The huge yield difference between retail bonds and those sold to institutional investors has helped banks and some wealthy individuals to make a profit without any risk, local media reported on September 6.
Holding bonds issued for retail investors by banks was a lucrative business for years until the state debt manager closed the loopholes, Index reported.
The government allowed Hungarian banks to distribute local bonds for retail investors, offering them a 1% fee.
This was part of the plan to increase the share of retail bonds and to raise the maturity of papers held by households in a bid to decrease Hungary’s exposure to foreign-currency denominated loans.
As result, the stock of government bonds held by retail investors increased to HUF7.35 trillion (€20.27bn), around a quarter of the gross debt, a huge upswing from HUF400bn at the end of 2010 to HUF1 trillion by the end of 2012.
The sharp reduction of the non-forint debt and debt held by non-residents was a major reason for the upgrade of Hungary’s credit rating by Fitch, Moody’s and S&P in 2016 to an investment-grade category.
The state debt manager sold the bonds to households at hefty premiums. Whereas the 12-month T-bills purchased by institutional investors yielded 0.5%, the same maturity instrument could be subscribed by households for 2.5%.
This huge gap in the yields has lead to a scheme used by some banks and wealthy individuals. The most creditworthy clients of banks could attain loans for as low as 1-1.5%, which meant a guaranteed return of 1-1.5% on a one-year investment.
In the current low-interest environment, some banks also made use of the opportunity, which promised a secure return without running any risks, other than a rebuke from the state debt manager at a later stage.
The scheme worked like this. The bank would team up with a friendly foundation, in some case one founded by the bank to which it would lend at low rates. Foundations, which were allowed to buy retail bonds at the time, would sell the bonds to the bank, which would hold on to them until they matured, pocketing the 2.5% return and in addition the 1% fee for selling the bonds. The two parties would share the gains, people familiar with the scheme said.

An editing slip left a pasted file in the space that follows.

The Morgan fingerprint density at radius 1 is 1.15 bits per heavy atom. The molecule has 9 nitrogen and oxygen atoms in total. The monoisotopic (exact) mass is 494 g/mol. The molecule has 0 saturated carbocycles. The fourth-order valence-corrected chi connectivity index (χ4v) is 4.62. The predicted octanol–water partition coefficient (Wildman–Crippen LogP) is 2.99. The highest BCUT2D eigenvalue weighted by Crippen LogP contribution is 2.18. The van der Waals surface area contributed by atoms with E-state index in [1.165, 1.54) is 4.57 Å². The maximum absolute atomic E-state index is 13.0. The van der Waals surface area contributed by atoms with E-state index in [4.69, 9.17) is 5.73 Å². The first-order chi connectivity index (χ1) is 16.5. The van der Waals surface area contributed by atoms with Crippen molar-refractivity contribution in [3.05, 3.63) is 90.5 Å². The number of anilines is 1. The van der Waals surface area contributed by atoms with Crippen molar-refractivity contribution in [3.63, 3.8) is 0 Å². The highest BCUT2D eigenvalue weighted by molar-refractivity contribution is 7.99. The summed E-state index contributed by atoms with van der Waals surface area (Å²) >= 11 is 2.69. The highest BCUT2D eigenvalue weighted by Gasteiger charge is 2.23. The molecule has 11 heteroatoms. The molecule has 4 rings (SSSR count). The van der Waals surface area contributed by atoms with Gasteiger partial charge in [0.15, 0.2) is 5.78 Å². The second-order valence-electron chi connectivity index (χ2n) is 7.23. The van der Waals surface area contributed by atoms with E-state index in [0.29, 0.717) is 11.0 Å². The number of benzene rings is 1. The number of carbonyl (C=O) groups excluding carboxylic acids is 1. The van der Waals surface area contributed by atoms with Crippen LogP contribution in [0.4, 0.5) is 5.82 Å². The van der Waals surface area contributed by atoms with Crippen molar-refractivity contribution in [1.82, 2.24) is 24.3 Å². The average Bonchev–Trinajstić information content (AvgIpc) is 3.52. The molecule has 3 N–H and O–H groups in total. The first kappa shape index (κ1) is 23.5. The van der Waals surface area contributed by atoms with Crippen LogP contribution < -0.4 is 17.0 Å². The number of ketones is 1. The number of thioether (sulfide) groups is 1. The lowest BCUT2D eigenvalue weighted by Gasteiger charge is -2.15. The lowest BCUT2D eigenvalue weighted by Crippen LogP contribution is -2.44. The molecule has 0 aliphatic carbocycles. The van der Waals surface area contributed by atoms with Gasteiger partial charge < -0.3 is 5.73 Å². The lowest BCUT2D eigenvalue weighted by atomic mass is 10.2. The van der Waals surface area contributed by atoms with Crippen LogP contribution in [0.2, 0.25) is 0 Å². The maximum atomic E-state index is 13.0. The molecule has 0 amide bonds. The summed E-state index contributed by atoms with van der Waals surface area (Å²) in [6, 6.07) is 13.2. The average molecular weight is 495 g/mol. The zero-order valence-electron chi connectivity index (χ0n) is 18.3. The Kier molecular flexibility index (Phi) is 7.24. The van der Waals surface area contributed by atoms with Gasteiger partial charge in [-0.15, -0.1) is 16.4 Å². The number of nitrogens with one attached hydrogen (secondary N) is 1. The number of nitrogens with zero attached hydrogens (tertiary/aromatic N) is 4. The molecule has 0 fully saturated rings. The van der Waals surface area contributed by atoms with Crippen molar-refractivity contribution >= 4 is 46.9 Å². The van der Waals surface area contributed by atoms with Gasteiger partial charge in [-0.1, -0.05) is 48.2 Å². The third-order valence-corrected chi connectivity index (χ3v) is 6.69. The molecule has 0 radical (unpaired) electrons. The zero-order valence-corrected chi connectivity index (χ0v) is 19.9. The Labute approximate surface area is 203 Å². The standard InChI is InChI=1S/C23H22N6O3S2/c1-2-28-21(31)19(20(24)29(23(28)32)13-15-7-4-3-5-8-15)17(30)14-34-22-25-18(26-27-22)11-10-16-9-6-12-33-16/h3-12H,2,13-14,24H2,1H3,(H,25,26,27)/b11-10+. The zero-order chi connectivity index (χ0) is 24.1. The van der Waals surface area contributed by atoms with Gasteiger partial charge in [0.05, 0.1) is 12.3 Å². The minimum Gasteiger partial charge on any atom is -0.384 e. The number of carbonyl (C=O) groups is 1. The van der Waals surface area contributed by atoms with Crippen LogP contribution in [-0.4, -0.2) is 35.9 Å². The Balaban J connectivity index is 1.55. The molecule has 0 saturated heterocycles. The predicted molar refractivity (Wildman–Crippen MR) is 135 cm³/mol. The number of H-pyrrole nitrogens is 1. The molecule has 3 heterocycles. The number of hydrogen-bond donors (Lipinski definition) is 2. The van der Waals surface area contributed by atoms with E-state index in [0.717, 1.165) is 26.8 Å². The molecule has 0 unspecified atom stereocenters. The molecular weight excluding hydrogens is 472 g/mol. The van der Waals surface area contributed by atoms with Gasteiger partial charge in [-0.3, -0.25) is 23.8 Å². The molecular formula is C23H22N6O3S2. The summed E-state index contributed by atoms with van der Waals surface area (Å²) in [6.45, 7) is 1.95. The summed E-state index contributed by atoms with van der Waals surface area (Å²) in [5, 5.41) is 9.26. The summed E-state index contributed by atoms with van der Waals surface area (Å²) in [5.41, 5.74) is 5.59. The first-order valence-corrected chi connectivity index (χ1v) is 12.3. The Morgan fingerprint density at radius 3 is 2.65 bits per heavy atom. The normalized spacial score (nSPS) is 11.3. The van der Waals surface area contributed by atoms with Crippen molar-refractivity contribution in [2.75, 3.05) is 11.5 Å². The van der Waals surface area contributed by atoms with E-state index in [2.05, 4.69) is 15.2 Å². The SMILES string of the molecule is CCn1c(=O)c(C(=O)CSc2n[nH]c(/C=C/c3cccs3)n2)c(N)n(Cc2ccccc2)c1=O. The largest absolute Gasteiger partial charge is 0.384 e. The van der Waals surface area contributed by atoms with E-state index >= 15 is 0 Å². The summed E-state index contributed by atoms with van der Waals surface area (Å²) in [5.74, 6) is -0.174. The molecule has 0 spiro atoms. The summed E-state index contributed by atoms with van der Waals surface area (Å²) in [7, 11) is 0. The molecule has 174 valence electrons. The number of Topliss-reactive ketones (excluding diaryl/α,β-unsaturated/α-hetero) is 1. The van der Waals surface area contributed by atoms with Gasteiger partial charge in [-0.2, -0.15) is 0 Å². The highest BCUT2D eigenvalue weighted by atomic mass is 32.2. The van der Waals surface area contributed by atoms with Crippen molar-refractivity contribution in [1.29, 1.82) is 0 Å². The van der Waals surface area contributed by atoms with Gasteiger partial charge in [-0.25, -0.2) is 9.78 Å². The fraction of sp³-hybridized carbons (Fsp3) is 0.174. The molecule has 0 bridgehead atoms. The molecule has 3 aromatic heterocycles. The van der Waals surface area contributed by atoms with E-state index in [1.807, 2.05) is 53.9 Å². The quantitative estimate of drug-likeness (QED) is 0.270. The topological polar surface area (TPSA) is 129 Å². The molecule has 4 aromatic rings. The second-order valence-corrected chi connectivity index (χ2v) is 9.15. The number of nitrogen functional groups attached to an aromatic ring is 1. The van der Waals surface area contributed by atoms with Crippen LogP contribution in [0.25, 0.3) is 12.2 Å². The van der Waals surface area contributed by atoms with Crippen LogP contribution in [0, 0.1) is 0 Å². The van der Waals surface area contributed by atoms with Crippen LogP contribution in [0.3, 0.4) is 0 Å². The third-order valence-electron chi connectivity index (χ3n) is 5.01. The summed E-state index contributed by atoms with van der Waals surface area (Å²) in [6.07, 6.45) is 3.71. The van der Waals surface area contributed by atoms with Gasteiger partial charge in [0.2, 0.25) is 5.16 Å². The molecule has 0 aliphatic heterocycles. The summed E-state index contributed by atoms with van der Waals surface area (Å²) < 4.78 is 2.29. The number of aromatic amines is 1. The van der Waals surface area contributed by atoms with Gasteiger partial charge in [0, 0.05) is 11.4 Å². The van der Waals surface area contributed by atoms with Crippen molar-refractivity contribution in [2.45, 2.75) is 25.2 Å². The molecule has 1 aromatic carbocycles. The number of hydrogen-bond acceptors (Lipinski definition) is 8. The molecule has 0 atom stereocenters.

Although this was not a widespread practice, bank managers talking to Index acknowledged they knew what was going on at some financial institutions.
As banks were not allowed to buy retail bonds but could buy them before maturity has led to the accumulation of retail bonds in their books, to the tune of HUF200bn at some banks. Overall, the scheme cost the state debt manager some HUF30bn
More than a year ago, as AKK decided to the party and cut bank's commission from 1% to 0.8%. The official explanation was to slow the rate of new subscriptions, which according to AKK has reached “optimal levels”, but it also served to strike down at the business.
The state debt manager has also called on banks to scale back their stocks of retail bonds and initiated talks with the heads of financial institutions and banks' treasury leaders privately, people familiar with the situation said. Banks, which are also primary dealers on the fixed-income market, would not risk further tensions with the AKK and agree to play by the rules, according to the report.
The AKK has recently announced the introduction of a new bond aimed exclusively targeting domestic municipalities from September. The bonds will be available for purchase through the offices of the Hungarian State Treasury.
The AKK said the bonds would offer "attractive and safe investment options" and would decrease the expense of financing government debt as the bonds carry lower interest than the similar 3-year government bonds available on the wholesale market.